With temperatures rapidly decreasing and an increase of snowy days, Madison’s homeless population faces new difficulties — as windchills reach below 20 degrees, some homeless shelters are already filled to capacity.
Porchlight, Dane County’s largest homeless shelter for men, accommodated an additional 135 men one night this week, according to Executive Director Karla Thennes.
“Porchlight is the largest provider of services as it gets colder,” Thennes said. “Our emergency shelter is bursting at the seams with this cold weather.”
The shelter has three locations located at Grace Episcopal Church, First United Lutheran and St. John’s Lutheran. When the main center, Grace Episcopal Church, cannot hold everyone, men are escorted to the other two sites by night managers.
The Salvation Army coordinates efforts with Porchlight and provides shelter for single women and families. Both shelters emphasized their willingness to take in anyone seeking shelter on these frigid winter nights — and that no one should have to be turned away.
In fact, according to Thennes, both Porchlight and the Salvation Army hold strict policies in which they never turn anyone away due to capacity on weather expectation nights, or nights with a windchill under 20 degrees.
Thennes explained how Porchlight is low on resources, as their facilities are currently full. She emphasized how donations, monetary and itemized, make a significant difference.
“The three biggest necessities we are lacking right now at Porchlight are coffee, full-sized blankets that can be washed and winter boots,” Thennes said.
The Salvation Army of Dane County’s greatest need for women and children currently are towels, blankets and sheets, according to their website.
The city also provides support to the homeless when cold temperatures arrive. During the Polar Vortex last year, the Madison Metro drove men seeking shelter from one Porchlight location to another to help avoid instances of frostbite and hypothermia.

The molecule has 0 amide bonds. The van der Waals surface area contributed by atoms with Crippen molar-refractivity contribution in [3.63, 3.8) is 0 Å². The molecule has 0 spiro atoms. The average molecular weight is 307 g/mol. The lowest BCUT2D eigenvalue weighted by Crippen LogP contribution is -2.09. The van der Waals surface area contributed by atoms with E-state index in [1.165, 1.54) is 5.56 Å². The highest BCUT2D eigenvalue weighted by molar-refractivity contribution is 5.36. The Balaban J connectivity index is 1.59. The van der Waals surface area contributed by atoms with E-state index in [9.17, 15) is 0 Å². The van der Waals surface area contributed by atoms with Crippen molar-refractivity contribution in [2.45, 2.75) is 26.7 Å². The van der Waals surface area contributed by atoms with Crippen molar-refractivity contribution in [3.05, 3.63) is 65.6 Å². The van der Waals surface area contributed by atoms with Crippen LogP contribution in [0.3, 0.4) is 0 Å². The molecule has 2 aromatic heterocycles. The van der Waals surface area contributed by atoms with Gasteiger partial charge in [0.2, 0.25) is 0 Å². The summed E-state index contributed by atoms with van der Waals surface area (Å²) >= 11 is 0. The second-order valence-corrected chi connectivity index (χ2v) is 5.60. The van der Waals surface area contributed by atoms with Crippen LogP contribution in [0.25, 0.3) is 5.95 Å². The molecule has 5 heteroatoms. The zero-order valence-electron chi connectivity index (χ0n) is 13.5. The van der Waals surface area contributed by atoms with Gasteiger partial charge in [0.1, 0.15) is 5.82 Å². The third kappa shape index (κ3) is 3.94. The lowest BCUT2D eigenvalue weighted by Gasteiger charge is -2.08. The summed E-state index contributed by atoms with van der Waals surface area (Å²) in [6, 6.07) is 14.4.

Ald. Micheal Tierney, District 16, serves as a common council member on the Homeless Issues Committee. The city and county are taking measures to help improve overall living conditions for people seeking homes and shelter, Tierney said.
“The first thing that we are doing is working at the county and city level on different budget initiatives to assist the homeless and price affordable housing alternatives,” Tierney said. “When we invest money, time and effort into constructing affordable living, we stabilize people and help them find housing.”
However, Tierney stated these affordable living conditions come with a price of their own — like choosing between rent and health care and “exploitative” landlord practices.
“If we can work in our committee and develop a meaningful, well-crafted solution to affordable housing issues, that is something we can look at pursuing,” Tierney said.
The Salvation Army is in the process of raising funds to build a new facility. Tierney believes this is a necessary step to increase comfortable housing for those seeking it — especially in the severe cold.
He added that one of his struggles, as a city official advocating for the housing budget, is trying to cut through some of the stereotypes about people experiencing homelessness, despite “overwhelming support” from the community.
“A lot of people are experiencing homeless — a lot of families and many veterans,” Tierney said. “We need to work through the stereotypes that people have in their minds.”